Entitlement Calls For Great Leadership

Entitlement Calls For Great Leadership post image

Entitlement is thirst for leadership. Entitlement builds over years. You can stop it.

Selfish words deceive.

  • “It’s not in my job description”
  • “That’s not what the contract says”
  • “My shift is over”
  • “I did what the customer asked”
  • “Why did that team get tee-shirts?”
  • “Seriously, they call this recognition?”

Listen deeply for pain, dissapointment, and fear.

 “Fixes” That Drive Entitlement

Before fixing, listen more. Attempt to solve the surface complaints, and aggrevate the deeper pain.

1. “Better” Recognition: “Something must be wrong with our rewards.” Form a committee. Ask the people what they most want. A well-intentioned and potentially useful approach in the right scene. Not if entitlement is your problem. More just reinforces “this for that.” (see, Why Doesn’t My Team Feel Recognized)

2. Benchmarking Communications: “Our rewards are great, employees just don’t understand them.” Create glossy benchmarking brochures. Share market analysis. Show how much we spend on healthcare. If it’s really about the money, this may help. Entitlement is seldom about the money.

3. Straight talk: “They should feel lucky to have a job in this economy.” Enough is enough. The paycheck is their reward. Performance manage those who don’t comply. We need to hire better. Truth in all that. Such talk won’t change culture.

Don’t Fix, Listen

Stop talking about the money. Don’t fix your recognition. Listen instead. Grasping for tangible rewards is a sign of a deeper hunger.

Look for signs of…

  • Weak vision
  • Inconsistent values
  • Betrayed trust
  • Broken promises
  • Overwork
  • Depersonalization
  • Fear
  • Insecurity
  • threatening leadership
  • ?
How do you fix and entitled culture?
Filed Under:   Energy & Engagement
Karin Hurt
Karin Hurt
Karin Hurt is a keynote speaker, leadership consultant, and MBA professor. A former Verizon Wireless executive, she has over two decades of experience in sales, customer service, and HR. She was recently named on Inc's list of 100 Great Leadership Speakers, AMA's 50 Leaders to Watch in 2015, & Top Thought Leader in Trust by Trust Across America. Her latest book, Winning Well: A Manager's Guide to Getting Results-Without Losing Your Soul is available now on Amazon and in bookstores.

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What People Are Saying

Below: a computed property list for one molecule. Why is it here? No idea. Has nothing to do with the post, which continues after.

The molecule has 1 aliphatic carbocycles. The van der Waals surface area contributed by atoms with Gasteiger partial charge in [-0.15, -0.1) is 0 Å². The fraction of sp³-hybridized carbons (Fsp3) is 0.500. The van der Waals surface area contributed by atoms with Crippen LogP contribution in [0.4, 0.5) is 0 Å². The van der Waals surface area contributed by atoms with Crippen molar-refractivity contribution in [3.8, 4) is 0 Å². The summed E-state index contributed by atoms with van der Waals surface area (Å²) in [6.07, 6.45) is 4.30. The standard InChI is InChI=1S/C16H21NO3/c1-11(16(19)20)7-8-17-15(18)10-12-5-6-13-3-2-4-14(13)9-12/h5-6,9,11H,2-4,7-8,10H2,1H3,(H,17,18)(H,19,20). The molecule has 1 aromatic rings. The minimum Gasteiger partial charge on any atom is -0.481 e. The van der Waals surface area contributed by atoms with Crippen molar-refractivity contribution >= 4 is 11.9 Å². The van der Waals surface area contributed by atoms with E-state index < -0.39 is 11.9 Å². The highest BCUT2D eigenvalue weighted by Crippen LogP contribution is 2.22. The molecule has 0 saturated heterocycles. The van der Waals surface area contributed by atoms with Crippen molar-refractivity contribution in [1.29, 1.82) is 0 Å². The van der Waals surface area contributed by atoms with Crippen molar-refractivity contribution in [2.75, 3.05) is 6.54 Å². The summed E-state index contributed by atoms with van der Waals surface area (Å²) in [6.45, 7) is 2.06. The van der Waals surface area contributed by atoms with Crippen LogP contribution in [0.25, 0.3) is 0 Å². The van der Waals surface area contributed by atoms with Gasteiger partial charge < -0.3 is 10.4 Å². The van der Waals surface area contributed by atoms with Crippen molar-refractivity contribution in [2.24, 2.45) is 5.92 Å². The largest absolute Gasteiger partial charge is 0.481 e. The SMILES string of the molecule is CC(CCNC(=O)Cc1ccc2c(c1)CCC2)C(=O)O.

Eric Dingler   |   05 April 2013   |   Reply

Great post. The things we feel entitled to we will never have gratitude for. Keeping entitlement out of an organizations culture is critically important to the longterm health of the organization. Great list of things to watch for.

letsgrowleaders   |   05 April 2013   |   Reply

Eric, thanks so much for bringing in talk of gratitude. So, so important.

Stan Faryna   |   05 April 2013   |   Reply

“Listen deeply for pain, dissapointment, and fear.”

Beautifully put. In fact, a servant leader listens. And they listen beyond the face value of words for the things that move in the human heart. And that must include expectations.

I have found that often the pain, disappointment and fear may have deeper roots in the individual’s story and past – personal and/or professional. Poverty, trauma and lack of education in the individual’s story can exacerbate issues. And expectations may be irrational on both sides of the table.

Sometimes, the differences may be irreconcilable or change, untenable.

But the important thing for the leader is to have looked at a problem from many sides. And looked with love.

letsgrowleaders   |   05 April 2013   |   Reply

Stan, so great to see you here. Thanks for joining the Let’s Grow Leaders conversation. You are absolutely right on. We often have no idea of the troubles people face behind closed doors. All that influences…. people are complicated. Great leaders support the whole person. Namaste.

Christopher Avery   |   06 April 2013   |   Reply

Excellent excellent Karin. I love this: “Attempt to solve the surface complaints, and aggrevate the deeper pain.”

letsgrowleaders   |   06 April 2013   |   Reply

Chris, thanks so much for your comment. So glad to have you join the conversation.